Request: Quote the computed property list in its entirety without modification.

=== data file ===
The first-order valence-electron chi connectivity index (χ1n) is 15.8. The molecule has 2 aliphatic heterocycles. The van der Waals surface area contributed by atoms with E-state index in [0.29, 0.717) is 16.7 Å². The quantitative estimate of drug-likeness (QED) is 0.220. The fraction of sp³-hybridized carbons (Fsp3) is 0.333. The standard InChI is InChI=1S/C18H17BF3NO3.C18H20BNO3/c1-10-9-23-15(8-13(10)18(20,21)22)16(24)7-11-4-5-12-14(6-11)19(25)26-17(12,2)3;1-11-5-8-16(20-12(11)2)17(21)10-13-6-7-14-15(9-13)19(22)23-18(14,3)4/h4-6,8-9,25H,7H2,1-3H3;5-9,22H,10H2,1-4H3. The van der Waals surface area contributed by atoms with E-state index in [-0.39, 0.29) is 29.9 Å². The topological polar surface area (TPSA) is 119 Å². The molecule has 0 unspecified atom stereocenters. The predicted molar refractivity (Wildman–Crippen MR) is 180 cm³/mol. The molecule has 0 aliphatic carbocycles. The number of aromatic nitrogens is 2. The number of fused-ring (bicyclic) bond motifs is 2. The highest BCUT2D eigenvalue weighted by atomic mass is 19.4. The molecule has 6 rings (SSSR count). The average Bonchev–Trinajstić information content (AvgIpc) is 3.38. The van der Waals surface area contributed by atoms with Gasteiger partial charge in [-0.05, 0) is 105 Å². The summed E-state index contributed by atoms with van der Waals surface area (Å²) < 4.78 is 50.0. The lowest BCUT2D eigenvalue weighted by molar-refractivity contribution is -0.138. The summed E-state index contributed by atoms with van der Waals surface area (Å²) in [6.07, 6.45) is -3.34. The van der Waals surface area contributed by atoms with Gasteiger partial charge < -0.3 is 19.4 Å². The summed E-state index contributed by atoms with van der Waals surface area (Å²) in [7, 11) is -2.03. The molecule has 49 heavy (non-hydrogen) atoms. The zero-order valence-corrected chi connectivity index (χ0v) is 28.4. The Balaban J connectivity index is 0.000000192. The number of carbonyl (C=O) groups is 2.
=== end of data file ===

The first-order valence-electron chi connectivity index (χ1n) is 15.8. The molecule has 2 aliphatic heterocycles. The van der Waals surface area contributed by atoms with E-state index in [0.29, 0.717) is 16.7 Å². The quantitative estimate of drug-likeness (QED) is 0.220. The fraction of sp³-hybridized carbons (Fsp3) is 0.333. The standard InChI is InChI=1S/C18H17BF3NO3.C18H20BNO3/c1-10-9-23-15(8-13(10)18(20,21)22)16(24)7-11-4-5-12-14(6-11)19(25)26-17(12,2)3;1-11-5-8-16(20-12(11)2)17(21)10-13-6-7-14-15(9-13)19(22)23-18(14,3)4/h4-6,8-9,25H,7H2,1-3H3;5-9,22H,10H2,1-4H3. The van der Waals surface area contributed by atoms with E-state index in [-0.39, 0.29) is 29.9 Å². The topological polar surface area (TPSA) is 119 Å². The molecule has 0 unspecified atom stereocenters. The predicted molar refractivity (Wildman–Crippen MR) is 180 cm³/mol. The molecule has 0 aliphatic carbocycles. The number of aromatic nitrogens is 2. The number of fused-ring (bicyclic) bond motifs is 2. The highest BCUT2D eigenvalue weighted by atomic mass is 19.4. The molecule has 6 rings (SSSR count). The average Bonchev–Trinajstić information content (AvgIpc) is 3.38. The van der Waals surface area contributed by atoms with Gasteiger partial charge in [-0.05, 0) is 105 Å². The summed E-state index contributed by atoms with van der Waals surface area (Å²) < 4.78 is 50.0. The lowest BCUT2D eigenvalue weighted by molar-refractivity contribution is -0.138. The summed E-state index contributed by atoms with van der Waals surface area (Å²) in [6.07, 6.45) is -3.34. The van der Waals surface area contributed by atoms with Gasteiger partial charge < -0.3 is 19.4 Å². The summed E-state index contributed by atoms with van der Waals surface area (Å²) in [7, 11) is -2.03. The molecule has 49 heavy (non-hydrogen) atoms. The zero-order valence-corrected chi connectivity index (χ0v) is 28.4. The Balaban J connectivity index is 0.000000192. The number of carbonyl (C=O) groups is 2.